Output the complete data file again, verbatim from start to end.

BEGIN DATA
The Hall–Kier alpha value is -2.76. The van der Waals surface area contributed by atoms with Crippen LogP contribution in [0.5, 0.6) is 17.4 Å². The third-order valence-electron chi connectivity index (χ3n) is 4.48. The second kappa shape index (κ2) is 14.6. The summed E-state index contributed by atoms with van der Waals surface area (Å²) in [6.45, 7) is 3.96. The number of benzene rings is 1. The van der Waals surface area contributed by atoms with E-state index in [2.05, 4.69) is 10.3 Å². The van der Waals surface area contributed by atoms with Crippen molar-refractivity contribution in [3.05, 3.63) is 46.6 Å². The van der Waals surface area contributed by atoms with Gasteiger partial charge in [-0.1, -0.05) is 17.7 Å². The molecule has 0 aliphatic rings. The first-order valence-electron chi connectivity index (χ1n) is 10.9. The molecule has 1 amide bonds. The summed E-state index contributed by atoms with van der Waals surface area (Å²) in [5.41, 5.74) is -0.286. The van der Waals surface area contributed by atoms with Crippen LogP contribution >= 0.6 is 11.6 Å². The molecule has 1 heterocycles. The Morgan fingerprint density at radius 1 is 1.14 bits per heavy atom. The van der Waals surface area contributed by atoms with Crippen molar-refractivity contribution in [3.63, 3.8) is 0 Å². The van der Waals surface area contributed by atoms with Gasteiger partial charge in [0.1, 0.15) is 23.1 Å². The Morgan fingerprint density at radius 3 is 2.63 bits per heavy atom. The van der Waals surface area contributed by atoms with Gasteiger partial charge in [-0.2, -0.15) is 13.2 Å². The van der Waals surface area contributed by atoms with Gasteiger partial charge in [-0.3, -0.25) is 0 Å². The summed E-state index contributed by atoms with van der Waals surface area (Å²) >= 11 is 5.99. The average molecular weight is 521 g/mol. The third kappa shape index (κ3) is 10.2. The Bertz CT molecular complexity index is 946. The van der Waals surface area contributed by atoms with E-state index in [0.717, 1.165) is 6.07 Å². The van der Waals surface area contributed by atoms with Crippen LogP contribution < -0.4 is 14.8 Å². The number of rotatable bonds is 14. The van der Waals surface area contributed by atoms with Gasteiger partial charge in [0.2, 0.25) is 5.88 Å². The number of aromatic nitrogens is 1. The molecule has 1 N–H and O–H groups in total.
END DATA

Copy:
The Hall–Kier alpha value is -2.76. The van der Waals surface area contributed by atoms with Crippen LogP contribution in [0.5, 0.6) is 17.4 Å². The third-order valence-electron chi connectivity index (χ3n) is 4.48. The second kappa shape index (κ2) is 14.6. The summed E-state index contributed by atoms with van der Waals surface area (Å²) in [6.45, 7) is 3.96. The number of benzene rings is 1. The van der Waals surface area contributed by atoms with E-state index in [2.05, 4.69) is 10.3 Å². The van der Waals surface area contributed by atoms with Crippen molar-refractivity contribution in [3.05, 3.63) is 46.6 Å². The van der Waals surface area contributed by atoms with Gasteiger partial charge in [-0.1, -0.05) is 17.7 Å². The molecule has 0 aliphatic rings. The first-order valence-electron chi connectivity index (χ1n) is 10.9. The molecule has 1 amide bonds. The summed E-state index contributed by atoms with van der Waals surface area (Å²) in [5.41, 5.74) is -0.286. The van der Waals surface area contributed by atoms with Crippen LogP contribution >= 0.6 is 11.6 Å². The molecule has 1 heterocycles. The Morgan fingerprint density at radius 1 is 1.14 bits per heavy atom. The van der Waals surface area contributed by atoms with Crippen molar-refractivity contribution in [3.63, 3.8) is 0 Å². The van der Waals surface area contributed by atoms with Gasteiger partial charge in [0.1, 0.15) is 23.1 Å². The Morgan fingerprint density at radius 3 is 2.63 bits per heavy atom. The van der Waals surface area contributed by atoms with Gasteiger partial charge in [-0.2, -0.15) is 13.2 Å². The van der Waals surface area contributed by atoms with Gasteiger partial charge in [-0.3, -0.25) is 0 Å². The summed E-state index contributed by atoms with van der Waals surface area (Å²) >= 11 is 5.99. The average molecular weight is 521 g/mol. The third kappa shape index (κ3) is 10.2. The Bertz CT molecular complexity index is 946. The van der Waals surface area contributed by atoms with E-state index in [0.717, 1.165) is 6.07 Å². The van der Waals surface area contributed by atoms with Crippen LogP contribution < -0.4 is 14.8 Å². The number of rotatable bonds is 14. The van der Waals surface area contributed by atoms with Gasteiger partial charge in [0.2, 0.25) is 5.88 Å². The number of aromatic nitrogens is 1. The molecule has 1 N–H and O–H groups in total.